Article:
Woman of the Century/Mrs. Dora V. Wheelock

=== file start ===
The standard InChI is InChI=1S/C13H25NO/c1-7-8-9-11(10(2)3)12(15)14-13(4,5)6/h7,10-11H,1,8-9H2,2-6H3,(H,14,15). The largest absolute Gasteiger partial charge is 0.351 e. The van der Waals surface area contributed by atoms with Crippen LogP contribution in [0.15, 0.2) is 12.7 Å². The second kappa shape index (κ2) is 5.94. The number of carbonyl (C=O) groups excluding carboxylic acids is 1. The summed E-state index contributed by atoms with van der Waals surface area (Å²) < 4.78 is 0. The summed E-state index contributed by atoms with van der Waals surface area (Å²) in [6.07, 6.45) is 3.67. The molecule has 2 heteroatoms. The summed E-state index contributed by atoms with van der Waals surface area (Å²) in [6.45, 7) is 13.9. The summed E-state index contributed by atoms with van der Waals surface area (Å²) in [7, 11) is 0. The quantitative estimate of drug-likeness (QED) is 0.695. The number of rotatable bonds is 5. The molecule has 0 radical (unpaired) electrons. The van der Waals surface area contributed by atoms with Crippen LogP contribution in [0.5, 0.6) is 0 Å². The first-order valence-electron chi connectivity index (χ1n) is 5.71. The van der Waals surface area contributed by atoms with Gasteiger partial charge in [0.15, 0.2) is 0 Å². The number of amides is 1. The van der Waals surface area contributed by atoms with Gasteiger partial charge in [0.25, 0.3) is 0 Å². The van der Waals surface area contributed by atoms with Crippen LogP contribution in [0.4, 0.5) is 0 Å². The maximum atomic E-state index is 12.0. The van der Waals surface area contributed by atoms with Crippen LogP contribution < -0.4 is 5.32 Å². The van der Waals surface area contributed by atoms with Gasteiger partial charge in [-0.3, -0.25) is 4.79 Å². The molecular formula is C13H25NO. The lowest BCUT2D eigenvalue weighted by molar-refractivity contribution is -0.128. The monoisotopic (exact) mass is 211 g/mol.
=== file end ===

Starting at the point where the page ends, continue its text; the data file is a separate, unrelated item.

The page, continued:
DORA V. WHEELOCK. WHEELOCK, Mrs. Dora V., temperance worker, born in Calais, near Montpelier, Vt., 1847. Her parents belonged to strong New England stock, with a mingling of French blood. Her great-grandfather was a captain in the Revolutionary War. Her father, a Christian minister, died when she was but three years old, leaving a family of small children, of whom she was the youngest. Her mother, a woman of ability and force, proved equal to the charge. In 1865 Dora was graduated from the high school of Berlin, Wis., and in July, three weeks after, became the wife of Oren N. Wheelock, a merchant of that city. They lived first in Iowa, and then in Wisconsin, till 1873, when they settled in Beatrice, Neb., their present home. Mrs. Wheelock has always been interested in church, foreign missionary and school work. Since 1885 she has been an influential worker in the Woman's Christian Temperance Union, serving for several years as local president and three years as president of Gage county. In the spring of 1889 she was elected to a position on the board of education of Beatrice, which office she still holds. She is State superintendent of press work, and reporter for the "Union Signal" for Nebraska. She has written much and might have written more, but for the many paths in which duty called her. Her articles have appeared in the "Youth's Companion," "Union Signal" and various other publications. She is a variously gifted woman, a musician, both vocal and instrumental, and an artist who might have won recognition had she chosen to make painting a specialty. She is strong in the advocacy of woman's enfranchisement, though not known as a special worker in the field. She strives to be one of the advance guard in the cause of woman's progress.